These Are Not Fall Colors is not altogether unique. It has cousins in Pavement, Neutral Milk Hotel, the aforementioned Fugazi. But it has no parents, weird orphan that learned language and rhythm at its own pace from magazine clippings and sneaks at the TV. The first song is just called “B.” Another is “Angelfood Fodder and Vitamins.” The final song, “Uberrima Fides,” looks like gibberish, but is Latin for “utmost good faith,” which is intensely emo. But also ridiculously effective. They were a tight band, played quick and tumbling, not yelling but with pleas, not low fidelity, but generally crummy. “Perfect Shot” has moments of extreme clarity and speed, rascally guitars breaking out with simple drums (so much cymbal work), before a totally pounding finale that sounds like someone hitting their head against a door. Before it finishes, there is a muffled drum climax, like they felt it was necessary to end that way. The songs are naïve but don’t know they're naïve, the difference between 1994 and 2010. Not anyone’s fault, but different times.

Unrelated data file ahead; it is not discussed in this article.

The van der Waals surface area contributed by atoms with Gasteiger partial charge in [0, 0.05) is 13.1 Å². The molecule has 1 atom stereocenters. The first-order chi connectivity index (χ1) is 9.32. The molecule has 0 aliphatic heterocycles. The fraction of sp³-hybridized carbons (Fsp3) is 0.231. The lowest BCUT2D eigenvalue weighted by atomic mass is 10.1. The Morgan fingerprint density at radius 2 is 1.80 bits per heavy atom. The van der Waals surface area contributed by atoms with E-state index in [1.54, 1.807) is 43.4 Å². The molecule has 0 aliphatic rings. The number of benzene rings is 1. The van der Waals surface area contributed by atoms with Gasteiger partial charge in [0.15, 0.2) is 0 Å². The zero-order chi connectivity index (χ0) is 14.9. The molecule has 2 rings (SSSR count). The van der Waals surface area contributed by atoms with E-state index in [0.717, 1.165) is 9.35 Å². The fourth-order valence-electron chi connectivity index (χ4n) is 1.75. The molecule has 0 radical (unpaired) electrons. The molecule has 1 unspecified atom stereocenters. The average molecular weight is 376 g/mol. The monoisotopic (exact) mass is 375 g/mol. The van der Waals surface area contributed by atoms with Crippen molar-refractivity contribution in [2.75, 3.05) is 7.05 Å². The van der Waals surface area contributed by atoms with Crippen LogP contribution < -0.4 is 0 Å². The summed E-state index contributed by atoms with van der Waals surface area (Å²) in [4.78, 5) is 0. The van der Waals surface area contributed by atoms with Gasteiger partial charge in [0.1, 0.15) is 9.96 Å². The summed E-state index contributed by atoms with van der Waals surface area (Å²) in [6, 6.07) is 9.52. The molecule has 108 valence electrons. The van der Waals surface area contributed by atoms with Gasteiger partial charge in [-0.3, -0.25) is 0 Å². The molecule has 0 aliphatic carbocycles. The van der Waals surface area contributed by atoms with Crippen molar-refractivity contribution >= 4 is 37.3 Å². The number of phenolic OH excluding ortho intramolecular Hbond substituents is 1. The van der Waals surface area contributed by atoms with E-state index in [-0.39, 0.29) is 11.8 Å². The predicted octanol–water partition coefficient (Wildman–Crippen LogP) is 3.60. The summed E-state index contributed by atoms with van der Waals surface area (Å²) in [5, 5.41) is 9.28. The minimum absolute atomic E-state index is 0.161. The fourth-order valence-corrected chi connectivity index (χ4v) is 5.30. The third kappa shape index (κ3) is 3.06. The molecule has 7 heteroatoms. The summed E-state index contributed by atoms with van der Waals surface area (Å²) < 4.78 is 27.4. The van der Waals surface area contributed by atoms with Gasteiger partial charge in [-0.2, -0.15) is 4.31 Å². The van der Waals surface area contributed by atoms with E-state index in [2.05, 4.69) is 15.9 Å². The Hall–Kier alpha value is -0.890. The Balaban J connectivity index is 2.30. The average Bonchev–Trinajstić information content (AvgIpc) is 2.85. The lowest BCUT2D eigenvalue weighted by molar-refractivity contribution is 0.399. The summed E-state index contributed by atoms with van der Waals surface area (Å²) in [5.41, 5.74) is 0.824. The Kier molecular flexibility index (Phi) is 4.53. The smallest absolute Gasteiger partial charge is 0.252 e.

Recently, Emily Gould wrote an open letter to Tavi Gevinson and Jane Pratt about the potential pitfalls and bummers (their own and others) about starting a new magazine venture. Gevinson is the 16-year-old behind Style Rookie and Pratt is the more than that age woman behind both Sassy and Jane, magazines that changed lives. Gould warns sadly against the commoditization of creativity and the new sausage that is “content. “What I'm trying to say is that it creeps me out that everyone I know is sending you their resume because I want experience to count for something, and right now it seems like it has never counted for less. It seems like the most talented people I know have spent their working lives honing their skill at something that, for the most part, has ceased to exist,” Gould wrote. “And as much as part of me wants desperately to be considered cool and smart enough to work with you guys, there is another part of me that just can't get past being annoyed that a generation of talented twenty- and thirty-somethings with years of working at dead magazines and newspapers under their belts are unemployed, quasi-employed, and spinning their wheels on Tumblr because the future belongs to people who have never not had an email address.” And this made me pretty bummed, but it mostly made me think it’s not Gevinson’s fault she was born in the ’90s. And it sucks that things change but sometimes you just change with them and when you try to go back they aren’t the same so maybe you shouldn’t go back. You can still buy back issues of Sassy on eBay. Or you can read The Hairpin. Likewise, Lync made one record of early adolescent rage and quit. You can get it on iTunes. They probably went to college and got real jobs (and, yeah, formed Love as Laughter). Which is exactly what they should have done because the youthful arts don’t pay forever. Or even when you’re young. Maybe that open letter should have said, Hey Tavi, get a good accountant asap.